The Big Six’s big media game

These top six companies control 90% of the media in the United States.

Mira Nalbandian

These top six companies control 90% of the media in the United States.

By Mira Nalbandian, Parkway West High School

Just 37 years ago, there were 50 companies in charge of most American media. Now, 90% of the media in the United States is controlled by just six corporations: AT&T, CBS, Comcast, Disney, Newscorp and Viacom. This means that just 232 media executives are calling the shots for the vast majority of the information we are presented with, controlling a total Big Six net worth of over $430 billion.

It’s been no secret that Big Tech companies — the nickname for the enormous corporations like Facebook or Google — have come under fire recently for their controlling practices. While Facebook and other media giants sought to combat extremism and political misinformation on their platforms, specifically in light of the 2020 presidential election, Bill Baer and Caitlin Chin of Brookings remind us that this only demonstrated the power that social media giants hold over what we consume.

But even more than that, past the small screen of social media, the other forms of information, arguments and entertainment we consume are still being controlled by a very small amount of Facebook-type corporations. At an individual level, this may not appear to affect what’s presented in the news. Personally, I sometimes have a hard time seeing why a vague, distant-seeming corporation like Comcast would impact the traditionally reliable reporting of a single journalist at NBC News. At West, two-thirds of 63 students polled said they get most of their news from national organizations.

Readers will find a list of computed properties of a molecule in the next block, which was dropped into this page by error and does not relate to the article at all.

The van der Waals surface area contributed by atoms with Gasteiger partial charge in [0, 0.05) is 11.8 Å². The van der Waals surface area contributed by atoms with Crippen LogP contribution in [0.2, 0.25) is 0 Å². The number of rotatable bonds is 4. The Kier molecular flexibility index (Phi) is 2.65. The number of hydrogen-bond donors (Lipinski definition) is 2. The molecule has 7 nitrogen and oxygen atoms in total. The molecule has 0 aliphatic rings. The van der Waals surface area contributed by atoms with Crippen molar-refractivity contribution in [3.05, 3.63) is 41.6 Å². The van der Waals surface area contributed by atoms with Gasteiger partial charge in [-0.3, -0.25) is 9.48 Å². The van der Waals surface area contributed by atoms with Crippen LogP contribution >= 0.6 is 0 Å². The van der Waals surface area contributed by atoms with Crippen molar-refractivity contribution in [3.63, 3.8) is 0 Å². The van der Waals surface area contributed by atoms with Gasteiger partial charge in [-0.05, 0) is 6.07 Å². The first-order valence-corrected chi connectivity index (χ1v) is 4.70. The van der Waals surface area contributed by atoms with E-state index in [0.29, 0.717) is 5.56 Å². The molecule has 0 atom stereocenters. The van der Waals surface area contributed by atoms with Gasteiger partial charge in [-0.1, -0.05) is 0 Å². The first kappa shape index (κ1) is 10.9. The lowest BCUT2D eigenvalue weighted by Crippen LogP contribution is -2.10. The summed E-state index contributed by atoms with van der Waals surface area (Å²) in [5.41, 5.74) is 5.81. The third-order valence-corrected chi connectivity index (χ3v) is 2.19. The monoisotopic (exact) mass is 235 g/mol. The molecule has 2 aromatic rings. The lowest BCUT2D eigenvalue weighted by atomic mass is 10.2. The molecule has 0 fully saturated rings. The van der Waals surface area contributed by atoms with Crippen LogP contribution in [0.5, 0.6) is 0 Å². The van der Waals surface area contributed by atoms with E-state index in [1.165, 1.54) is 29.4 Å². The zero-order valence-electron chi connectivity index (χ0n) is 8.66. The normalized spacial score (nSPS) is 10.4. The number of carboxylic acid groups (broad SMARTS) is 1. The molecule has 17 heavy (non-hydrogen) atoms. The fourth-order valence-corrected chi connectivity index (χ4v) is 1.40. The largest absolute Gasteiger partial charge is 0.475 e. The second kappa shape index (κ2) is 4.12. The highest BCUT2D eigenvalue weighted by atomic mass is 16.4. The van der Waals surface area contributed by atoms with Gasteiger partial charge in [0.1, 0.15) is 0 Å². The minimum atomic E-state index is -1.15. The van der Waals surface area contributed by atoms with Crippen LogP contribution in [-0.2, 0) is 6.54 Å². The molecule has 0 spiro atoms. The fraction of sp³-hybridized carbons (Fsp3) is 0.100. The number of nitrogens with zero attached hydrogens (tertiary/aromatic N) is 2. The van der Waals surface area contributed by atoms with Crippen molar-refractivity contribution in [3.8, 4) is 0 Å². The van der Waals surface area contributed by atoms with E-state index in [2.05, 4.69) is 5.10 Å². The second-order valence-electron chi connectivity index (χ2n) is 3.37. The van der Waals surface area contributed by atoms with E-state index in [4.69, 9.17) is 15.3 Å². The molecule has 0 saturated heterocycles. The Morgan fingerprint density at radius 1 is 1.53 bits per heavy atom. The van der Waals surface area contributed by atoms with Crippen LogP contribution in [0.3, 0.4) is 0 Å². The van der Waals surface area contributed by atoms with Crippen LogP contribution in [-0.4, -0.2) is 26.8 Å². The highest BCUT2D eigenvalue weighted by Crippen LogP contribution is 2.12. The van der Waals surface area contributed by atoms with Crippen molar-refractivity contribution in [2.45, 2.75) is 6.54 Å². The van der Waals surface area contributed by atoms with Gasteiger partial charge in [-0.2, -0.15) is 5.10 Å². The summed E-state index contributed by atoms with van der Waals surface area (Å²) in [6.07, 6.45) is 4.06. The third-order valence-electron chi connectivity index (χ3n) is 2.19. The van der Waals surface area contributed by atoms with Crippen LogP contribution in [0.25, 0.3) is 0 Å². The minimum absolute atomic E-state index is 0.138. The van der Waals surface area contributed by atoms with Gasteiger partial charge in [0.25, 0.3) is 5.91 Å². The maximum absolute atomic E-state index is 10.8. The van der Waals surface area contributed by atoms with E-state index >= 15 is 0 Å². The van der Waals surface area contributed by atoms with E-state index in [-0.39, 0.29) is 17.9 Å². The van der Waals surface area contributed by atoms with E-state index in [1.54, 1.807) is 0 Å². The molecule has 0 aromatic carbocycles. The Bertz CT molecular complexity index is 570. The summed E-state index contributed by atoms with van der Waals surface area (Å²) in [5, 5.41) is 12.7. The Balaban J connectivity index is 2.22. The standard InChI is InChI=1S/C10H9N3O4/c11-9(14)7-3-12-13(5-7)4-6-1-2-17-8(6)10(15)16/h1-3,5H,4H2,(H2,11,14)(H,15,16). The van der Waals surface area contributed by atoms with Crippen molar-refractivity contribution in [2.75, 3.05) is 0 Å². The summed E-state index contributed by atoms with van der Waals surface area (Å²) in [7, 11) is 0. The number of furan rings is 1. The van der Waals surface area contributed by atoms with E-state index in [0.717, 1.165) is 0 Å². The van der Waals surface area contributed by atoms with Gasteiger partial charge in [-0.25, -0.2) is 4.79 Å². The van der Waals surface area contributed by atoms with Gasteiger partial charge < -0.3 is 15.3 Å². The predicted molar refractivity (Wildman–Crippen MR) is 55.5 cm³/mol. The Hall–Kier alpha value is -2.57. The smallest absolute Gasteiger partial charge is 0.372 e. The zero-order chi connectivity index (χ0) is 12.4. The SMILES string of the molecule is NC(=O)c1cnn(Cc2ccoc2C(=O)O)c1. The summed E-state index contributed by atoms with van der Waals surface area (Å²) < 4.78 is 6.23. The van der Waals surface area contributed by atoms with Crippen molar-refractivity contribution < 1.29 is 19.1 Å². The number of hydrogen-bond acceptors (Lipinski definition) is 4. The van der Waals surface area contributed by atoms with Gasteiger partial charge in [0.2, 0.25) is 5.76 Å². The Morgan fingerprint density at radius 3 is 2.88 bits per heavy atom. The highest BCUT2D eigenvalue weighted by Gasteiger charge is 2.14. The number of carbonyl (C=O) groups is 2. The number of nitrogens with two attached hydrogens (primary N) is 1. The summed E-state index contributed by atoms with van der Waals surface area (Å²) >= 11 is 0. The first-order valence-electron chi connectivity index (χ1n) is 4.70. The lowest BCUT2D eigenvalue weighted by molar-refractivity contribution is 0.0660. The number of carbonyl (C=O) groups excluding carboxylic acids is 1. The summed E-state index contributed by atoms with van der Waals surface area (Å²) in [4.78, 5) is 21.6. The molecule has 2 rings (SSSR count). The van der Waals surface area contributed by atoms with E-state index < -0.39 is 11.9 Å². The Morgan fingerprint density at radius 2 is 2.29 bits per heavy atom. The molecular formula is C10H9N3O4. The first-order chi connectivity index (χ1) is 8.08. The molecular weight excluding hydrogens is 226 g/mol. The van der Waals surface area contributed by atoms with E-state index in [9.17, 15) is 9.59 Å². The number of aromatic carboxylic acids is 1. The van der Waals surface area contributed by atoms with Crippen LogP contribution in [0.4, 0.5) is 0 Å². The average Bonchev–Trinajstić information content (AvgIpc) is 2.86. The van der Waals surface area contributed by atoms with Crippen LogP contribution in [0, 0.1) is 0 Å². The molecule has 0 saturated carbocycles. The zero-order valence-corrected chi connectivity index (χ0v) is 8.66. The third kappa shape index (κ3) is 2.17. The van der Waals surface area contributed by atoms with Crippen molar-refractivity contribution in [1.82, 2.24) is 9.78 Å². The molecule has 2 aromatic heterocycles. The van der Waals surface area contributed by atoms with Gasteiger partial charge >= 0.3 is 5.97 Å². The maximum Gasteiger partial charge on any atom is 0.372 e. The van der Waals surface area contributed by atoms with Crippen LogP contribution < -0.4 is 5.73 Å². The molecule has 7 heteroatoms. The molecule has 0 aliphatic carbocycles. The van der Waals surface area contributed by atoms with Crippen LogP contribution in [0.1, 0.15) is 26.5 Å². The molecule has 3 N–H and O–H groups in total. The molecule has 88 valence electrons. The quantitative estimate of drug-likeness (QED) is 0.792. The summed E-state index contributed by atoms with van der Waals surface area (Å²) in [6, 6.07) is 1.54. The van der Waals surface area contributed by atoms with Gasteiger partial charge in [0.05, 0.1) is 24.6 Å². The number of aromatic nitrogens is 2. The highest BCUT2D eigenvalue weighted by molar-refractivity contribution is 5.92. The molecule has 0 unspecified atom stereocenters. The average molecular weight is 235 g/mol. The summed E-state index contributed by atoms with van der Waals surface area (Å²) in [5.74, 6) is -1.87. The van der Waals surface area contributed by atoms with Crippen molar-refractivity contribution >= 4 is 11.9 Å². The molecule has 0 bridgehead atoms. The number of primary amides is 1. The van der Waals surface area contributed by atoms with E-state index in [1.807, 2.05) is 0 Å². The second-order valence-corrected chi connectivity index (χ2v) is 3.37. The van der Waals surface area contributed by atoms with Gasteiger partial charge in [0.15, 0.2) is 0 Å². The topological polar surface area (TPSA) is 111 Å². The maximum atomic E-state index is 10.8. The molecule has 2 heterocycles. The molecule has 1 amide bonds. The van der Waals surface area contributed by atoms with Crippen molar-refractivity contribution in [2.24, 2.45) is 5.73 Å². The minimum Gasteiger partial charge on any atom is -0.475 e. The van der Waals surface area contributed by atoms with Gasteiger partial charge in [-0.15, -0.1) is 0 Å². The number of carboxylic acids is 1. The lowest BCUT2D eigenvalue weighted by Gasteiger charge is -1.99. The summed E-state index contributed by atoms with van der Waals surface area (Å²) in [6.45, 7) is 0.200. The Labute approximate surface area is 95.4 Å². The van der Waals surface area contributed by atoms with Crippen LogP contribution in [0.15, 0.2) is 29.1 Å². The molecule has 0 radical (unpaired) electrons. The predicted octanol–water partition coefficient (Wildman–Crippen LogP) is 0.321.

The idea is that when six corporations, whose primary motivations are to ultimately profit as much as possible, are in charge of what we consume, the narratives do not challenge the status quo in the ways that could inspire large-scale change. I’m not saying a New York Times article can’t be plenty critical of the government or of the many social ills plaguing this country. As a whole when reporting begins to fulfill the needs of a multi-million or billion-dollar corporation, it seeks to benefit this corporation, no matter the cost.

What benefits a news corporation? In the past, newspapers relied on subscriptions or individual sales. Likewise, radio or television programs rely on advertisement sales. While the medium has changed, the sentiment stays the same. News companies need ad sales or subscriptions to make money and to secure these, they need popular content. Entertainment companies, which NBC, CBS, Fox and others also operate as such, are no different.

The top six media corporations own many familiar entertainment and news brands. (Leah Schroeder)